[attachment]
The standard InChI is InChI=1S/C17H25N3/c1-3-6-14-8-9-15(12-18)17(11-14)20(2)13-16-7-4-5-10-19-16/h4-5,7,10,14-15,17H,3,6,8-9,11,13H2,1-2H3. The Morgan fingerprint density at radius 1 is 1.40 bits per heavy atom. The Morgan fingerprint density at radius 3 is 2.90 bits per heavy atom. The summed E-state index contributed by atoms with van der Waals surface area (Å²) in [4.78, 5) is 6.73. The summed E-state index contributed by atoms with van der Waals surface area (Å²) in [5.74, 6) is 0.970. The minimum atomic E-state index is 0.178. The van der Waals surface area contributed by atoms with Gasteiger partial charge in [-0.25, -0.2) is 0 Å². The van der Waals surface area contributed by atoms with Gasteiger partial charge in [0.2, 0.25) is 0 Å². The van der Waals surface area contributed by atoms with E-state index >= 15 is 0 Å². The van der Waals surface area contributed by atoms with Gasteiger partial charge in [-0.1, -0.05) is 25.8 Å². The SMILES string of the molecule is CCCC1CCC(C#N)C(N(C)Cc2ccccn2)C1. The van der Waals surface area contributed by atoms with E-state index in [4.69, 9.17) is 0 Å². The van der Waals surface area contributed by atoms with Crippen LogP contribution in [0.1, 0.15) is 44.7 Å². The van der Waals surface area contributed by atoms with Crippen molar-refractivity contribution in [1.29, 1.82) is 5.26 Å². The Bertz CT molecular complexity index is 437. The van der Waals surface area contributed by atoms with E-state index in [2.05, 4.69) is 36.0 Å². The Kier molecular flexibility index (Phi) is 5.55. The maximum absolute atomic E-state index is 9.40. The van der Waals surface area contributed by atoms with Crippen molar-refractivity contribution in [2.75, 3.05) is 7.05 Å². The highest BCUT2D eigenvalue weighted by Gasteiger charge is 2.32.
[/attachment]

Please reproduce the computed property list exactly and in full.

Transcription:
The standard InChI is InChI=1S/C17H25N3/c1-3-6-14-8-9-15(12-18)17(11-14)20(2)13-16-7-4-5-10-19-16/h4-5,7,10,14-15,17H,3,6,8-9,11,13H2,1-2H3. The Morgan fingerprint density at radius 1 is 1.40 bits per heavy atom. The Morgan fingerprint density at radius 3 is 2.90 bits per heavy atom. The summed E-state index contributed by atoms with van der Waals surface area (Å²) in [4.78, 5) is 6.73. The summed E-state index contributed by atoms with van der Waals surface area (Å²) in [5.74, 6) is 0.970. The minimum atomic E-state index is 0.178. The van der Waals surface area contributed by atoms with Gasteiger partial charge in [-0.25, -0.2) is 0 Å². The van der Waals surface area contributed by atoms with Gasteiger partial charge in [0.2, 0.25) is 0 Å². The van der Waals surface area contributed by atoms with E-state index >= 15 is 0 Å². The van der Waals surface area contributed by atoms with Gasteiger partial charge in [-0.1, -0.05) is 25.8 Å². The SMILES string of the molecule is CCCC1CCC(C#N)C(N(C)Cc2ccccn2)C1. The van der Waals surface area contributed by atoms with E-state index in [4.69, 9.17) is 0 Å². The van der Waals surface area contributed by atoms with Crippen LogP contribution in [0.1, 0.15) is 44.7 Å². The van der Waals surface area contributed by atoms with Crippen molar-refractivity contribution in [1.29, 1.82) is 5.26 Å². The Bertz CT molecular complexity index is 437. The van der Waals surface area contributed by atoms with E-state index in [2.05, 4.69) is 36.0 Å². The Kier molecular flexibility index (Phi) is 5.55. The maximum absolute atomic E-state index is 9.40. The van der Waals surface area contributed by atoms with Crippen molar-refractivity contribution in [2.75, 3.05) is 7.05 Å². The highest BCUT2D eigenvalue weighted by Gasteiger charge is 2.32.